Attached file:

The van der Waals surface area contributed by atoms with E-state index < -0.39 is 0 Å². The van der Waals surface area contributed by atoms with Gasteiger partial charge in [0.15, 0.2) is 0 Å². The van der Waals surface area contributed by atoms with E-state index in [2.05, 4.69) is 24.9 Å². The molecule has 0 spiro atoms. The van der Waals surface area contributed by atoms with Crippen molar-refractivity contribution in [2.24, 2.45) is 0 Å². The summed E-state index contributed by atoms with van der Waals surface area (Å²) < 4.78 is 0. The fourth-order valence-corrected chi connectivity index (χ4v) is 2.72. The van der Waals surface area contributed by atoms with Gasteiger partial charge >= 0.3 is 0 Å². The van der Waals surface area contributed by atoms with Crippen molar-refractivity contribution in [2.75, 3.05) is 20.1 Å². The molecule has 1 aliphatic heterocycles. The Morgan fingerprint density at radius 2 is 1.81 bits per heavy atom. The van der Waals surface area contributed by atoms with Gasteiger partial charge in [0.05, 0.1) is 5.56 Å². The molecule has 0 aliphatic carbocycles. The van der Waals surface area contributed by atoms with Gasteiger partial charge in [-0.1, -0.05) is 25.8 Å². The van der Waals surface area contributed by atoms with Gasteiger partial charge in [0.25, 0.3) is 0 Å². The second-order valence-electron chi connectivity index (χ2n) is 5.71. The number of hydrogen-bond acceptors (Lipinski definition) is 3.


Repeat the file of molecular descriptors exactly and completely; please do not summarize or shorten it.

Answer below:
The van der Waals surface area contributed by atoms with E-state index < -0.39 is 0 Å². The van der Waals surface area contributed by atoms with Gasteiger partial charge in [0.15, 0.2) is 0 Å². The van der Waals surface area contributed by atoms with E-state index in [2.05, 4.69) is 24.9 Å². The molecule has 0 spiro atoms. The van der Waals surface area contributed by atoms with Crippen molar-refractivity contribution in [2.24, 2.45) is 0 Å². The summed E-state index contributed by atoms with van der Waals surface area (Å²) < 4.78 is 0. The fourth-order valence-corrected chi connectivity index (χ4v) is 2.72. The van der Waals surface area contributed by atoms with Gasteiger partial charge >= 0.3 is 0 Å². The van der Waals surface area contributed by atoms with Crippen molar-refractivity contribution in [2.75, 3.05) is 20.1 Å². The molecule has 1 aliphatic heterocycles. The Morgan fingerprint density at radius 2 is 1.81 bits per heavy atom. The van der Waals surface area contributed by atoms with Gasteiger partial charge in [0.05, 0.1) is 5.56 Å². The molecule has 0 aliphatic carbocycles. The van der Waals surface area contributed by atoms with Gasteiger partial charge in [-0.1, -0.05) is 25.8 Å². The van der Waals surface area contributed by atoms with Gasteiger partial charge in [0.25, 0.3) is 0 Å². The second-order valence-electron chi connectivity index (χ2n) is 5.71. The number of hydrogen-bond acceptors (Lipinski definition) is 3.